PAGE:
- Analyze your budget — Are you prepared to pay for after-the-fact royalty payments, settlements out of court, court-related fees, and infringement-related legal advice?
- The “political” consequences of using materials without permission — Would bad publicity mean less public funding? What would be the message to the public about respect for copyright law? Would it harm your organization in any non-monetary manner?
- Insurance — Do you have insurance coverage for copyright infringement? Would this use be covered? How would this affect your coverage and premiums?
- Emotional costs — What are the emotional costs of a claim against you for copyright infringement? How would this affect your employees and governing body?
- Inconvenience costs — Weigh the time and inconvenience of dealing with an infringement claim against the advantages of using authorized materials
Consider Alternatives to Unauthorized Use
Before using non-cleared work, consider all possible alternatives to using the work without permission. Are there similar works you could use with permission? Are there works in the public domain? Could an employee create a new work? Consider theses questions whether you’re using an image in a presentation or quoting a long passage in a book or uploading content to a learning management system for an online course.
Steps You Can Take to Decrease Your Risk
Think broadly when developing your copyright risk management plan. There are many things you can do to lessen your risk of copyright infringement, including:
- Immediately consult your lawyer if you think you may be infringing copyright.
- Where appropriate, purchase insurance that will pay costs such as “after-the-fact” licenses and monetary payments to the copyright owner.
- Implement a written procedure on obtaining copyright permissions. Make sure the procedure is consistently used throughout your enterprise.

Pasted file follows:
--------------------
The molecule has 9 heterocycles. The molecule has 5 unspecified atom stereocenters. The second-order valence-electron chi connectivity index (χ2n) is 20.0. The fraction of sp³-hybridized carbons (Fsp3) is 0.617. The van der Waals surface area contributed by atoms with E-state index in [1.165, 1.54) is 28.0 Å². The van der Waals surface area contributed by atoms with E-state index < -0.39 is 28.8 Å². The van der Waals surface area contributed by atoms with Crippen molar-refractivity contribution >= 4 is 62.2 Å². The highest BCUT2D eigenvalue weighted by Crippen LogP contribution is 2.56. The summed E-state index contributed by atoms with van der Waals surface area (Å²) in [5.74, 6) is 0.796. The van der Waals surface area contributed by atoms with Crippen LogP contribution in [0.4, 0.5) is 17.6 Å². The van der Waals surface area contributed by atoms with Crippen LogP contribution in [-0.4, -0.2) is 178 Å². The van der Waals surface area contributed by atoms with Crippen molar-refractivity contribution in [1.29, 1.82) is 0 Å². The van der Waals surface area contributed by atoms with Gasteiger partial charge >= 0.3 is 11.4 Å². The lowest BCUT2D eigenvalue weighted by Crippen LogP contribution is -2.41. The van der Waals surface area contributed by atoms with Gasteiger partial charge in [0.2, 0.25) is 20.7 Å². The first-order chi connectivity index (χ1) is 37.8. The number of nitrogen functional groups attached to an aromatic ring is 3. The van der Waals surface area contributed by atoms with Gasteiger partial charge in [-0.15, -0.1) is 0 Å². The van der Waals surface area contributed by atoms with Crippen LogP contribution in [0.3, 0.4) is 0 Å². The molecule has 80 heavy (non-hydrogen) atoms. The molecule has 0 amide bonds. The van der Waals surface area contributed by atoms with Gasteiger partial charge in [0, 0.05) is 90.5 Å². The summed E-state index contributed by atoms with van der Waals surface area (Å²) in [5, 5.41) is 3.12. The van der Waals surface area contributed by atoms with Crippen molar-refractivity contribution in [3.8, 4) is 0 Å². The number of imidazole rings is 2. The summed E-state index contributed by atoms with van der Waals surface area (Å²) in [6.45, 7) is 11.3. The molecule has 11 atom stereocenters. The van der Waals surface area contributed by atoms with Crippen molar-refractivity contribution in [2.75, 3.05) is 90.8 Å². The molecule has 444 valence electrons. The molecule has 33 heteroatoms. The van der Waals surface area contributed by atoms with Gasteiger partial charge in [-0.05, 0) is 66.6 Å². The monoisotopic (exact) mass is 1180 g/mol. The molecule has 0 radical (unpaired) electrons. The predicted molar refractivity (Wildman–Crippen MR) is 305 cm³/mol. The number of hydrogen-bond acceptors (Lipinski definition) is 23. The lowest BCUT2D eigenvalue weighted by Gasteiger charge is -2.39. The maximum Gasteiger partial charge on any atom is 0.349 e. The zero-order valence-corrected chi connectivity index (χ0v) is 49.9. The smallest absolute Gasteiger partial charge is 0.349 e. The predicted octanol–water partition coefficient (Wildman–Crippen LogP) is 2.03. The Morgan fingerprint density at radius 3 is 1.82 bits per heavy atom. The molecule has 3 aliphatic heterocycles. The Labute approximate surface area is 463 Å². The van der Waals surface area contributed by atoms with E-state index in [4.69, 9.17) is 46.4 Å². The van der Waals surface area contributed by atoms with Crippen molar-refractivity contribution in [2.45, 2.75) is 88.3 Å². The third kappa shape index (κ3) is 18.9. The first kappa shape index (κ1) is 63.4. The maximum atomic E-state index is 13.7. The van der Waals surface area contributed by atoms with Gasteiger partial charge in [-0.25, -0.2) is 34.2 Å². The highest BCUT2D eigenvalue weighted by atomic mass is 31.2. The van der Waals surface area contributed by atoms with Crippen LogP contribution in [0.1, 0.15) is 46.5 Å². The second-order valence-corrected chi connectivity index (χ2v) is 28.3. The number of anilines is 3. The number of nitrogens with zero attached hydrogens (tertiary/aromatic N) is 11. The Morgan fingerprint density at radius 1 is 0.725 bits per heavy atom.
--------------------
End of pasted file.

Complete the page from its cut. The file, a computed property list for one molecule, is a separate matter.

- Educate your staff and end users of your content (perhaps licensed content) about fair use/fair dealing and any applicable copyright exceptions. Make staff aware of the penalties for violating copyright, as your organization may be liable for an employee’s infringement.
- Be familiar with the provisions of any licenses you’ve signed, as these are often more restrictive than copyright law. Understand your licenses before signing them, and educate those who use licensed content about the terms and conditions of that use.
- Keep a register of computer software you’ve purchased, how many licenses you’ve purchased for each program, and who’s currently using those licenses. You should also lock original software in a secure location.
- Conduct periodic copyright compliance spot checks in your organization.
- Research and track developments related to your country’s copyright statute, international developments, court cases interpreting the law, and policies and procedures implemented at similar organizations.
- Attend lectures and workshops on copyright law and license agreements.
- Develop a written copyright policy and keep it regularly updated. Include permission guidelines and fair use/fair dealing guidelines. Make your policy and guidelines available to all in your enterprise.
Our article Copyright Office and Team may interest you.
Be Proactive with Your Copyright Risk Management Plan
It’s best to consider your organization’s policies, guidelines and copyright risk management plan now, and to contemplate how you would proceed in a variety of unclear situations. Two things you can do to be proactive with your copyright risk management plan:
- Organize on-going dialogues of the relevant issues in your workplace and, possibly form a discussion group and role play various scenarios.
- Develop written policies, guidelines and procedures to guide you through copyright risk assessment situations. This will help you manage real copyright risks when they arise.
For practical insights on how to manage copyright issues that arise in your organization, see our Copyright Leadership Certificate.